We are each responsible for ourselves and we should watch out for our loved ones. Do you need to lose a few pounds? What about your spouse or kids? We need to listen to our bodies and hear the voice inside. Is it easier to eat a brownie in front of the television or take a walk after dinner? The sofa, brownie and television are calling. Don't answer... be too busy moving your body. You know. You only need to hear.

Wednesday, October 7, 2009

Health! It's the law!

Can we legislate health? Even as I write the question, it seems a bit silly. And yet, some places are trying. An article in the LA Times today discusses a study published by The Rand Corporation which shows a ban on fast-food restaurants will not curb obesity rates. Not shocking, I realize. And, it makes me wonder. Do our elected officials believe passing new laws will help us find our way out of the obesity epidemic?

Yes, many areas of this country are over burdened with fast food establishments (here is a pretty impressive map of McDonald's locations). But I think we have a different problem. The places where people eat aren't as much of an issue as what they eat. At nearly all places to eat you can find some choices that aren't too bad for you. So, do laws that ban fast food restaurants have any impact?

Maybe we can tax "bad" food and ban "bad" restaurants. That is sure to legislate our way out of trouble. As if...

Tuesday, October 6, 2009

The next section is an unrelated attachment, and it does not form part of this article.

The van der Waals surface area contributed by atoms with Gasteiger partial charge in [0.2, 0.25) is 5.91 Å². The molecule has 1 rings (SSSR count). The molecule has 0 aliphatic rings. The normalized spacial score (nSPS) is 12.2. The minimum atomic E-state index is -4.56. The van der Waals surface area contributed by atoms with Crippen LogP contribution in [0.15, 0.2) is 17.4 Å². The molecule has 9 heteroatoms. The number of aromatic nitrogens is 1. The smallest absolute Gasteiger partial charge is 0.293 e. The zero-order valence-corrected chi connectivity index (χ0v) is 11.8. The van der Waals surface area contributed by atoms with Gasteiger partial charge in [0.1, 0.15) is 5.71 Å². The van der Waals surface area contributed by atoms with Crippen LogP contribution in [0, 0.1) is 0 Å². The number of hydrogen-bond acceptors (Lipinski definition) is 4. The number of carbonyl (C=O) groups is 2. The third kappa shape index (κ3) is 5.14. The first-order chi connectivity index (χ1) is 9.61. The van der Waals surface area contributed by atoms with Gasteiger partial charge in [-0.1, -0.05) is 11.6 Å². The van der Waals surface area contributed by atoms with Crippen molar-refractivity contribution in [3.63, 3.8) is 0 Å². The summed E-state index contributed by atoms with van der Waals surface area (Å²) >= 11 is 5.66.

Foxes and Houses of Hen

We here at Cybercise are all about helping people to make better food choices. And, we're not particularly concerned with who is delivering the message as long as the message is unbiased. When people begin to publish messages without altruistic intent, we can all get in trouble, especially when the innocent reader is unaware of the bias.
The LA Times reported in this blog yesterday that several of the very large processed food manufacturers have started a new foundation called the "Healthy Weight Communities Foundation." As a person who has spent a great deal of time in other arenas thinking up names for things, they get a kudos for this name. One could even start to believe that they are committed to ensuring people in communities are of healthy weight.
I am not one to impugn something before it happens, but I will admit being a bit of a skeptic here. The contributors to this foundation are publicly traded companies that create processed foods. Just about everything on the grocery store shelves in the aisles in the middle of the store is produced by these companies. Do they (and their stockholders) really want us to stop eating the things that caused the unhealthy weight in the first place? I suspect some public relations folks suggested they had to do something before they were accused (or sued) for causing these problems to begin with. Starting a foundation, forking over several million dollars and releasing some press about how they care. Yeah! That's the ticket - then we'll look like the good guys.
I think if they were really committed to ensuring our communities were of healthy weight they would stop producing processed foods and use their muscle and money to figure out how to get affordable, whole, natural and non-processed food to all Americans.

Monday, October 5, 2009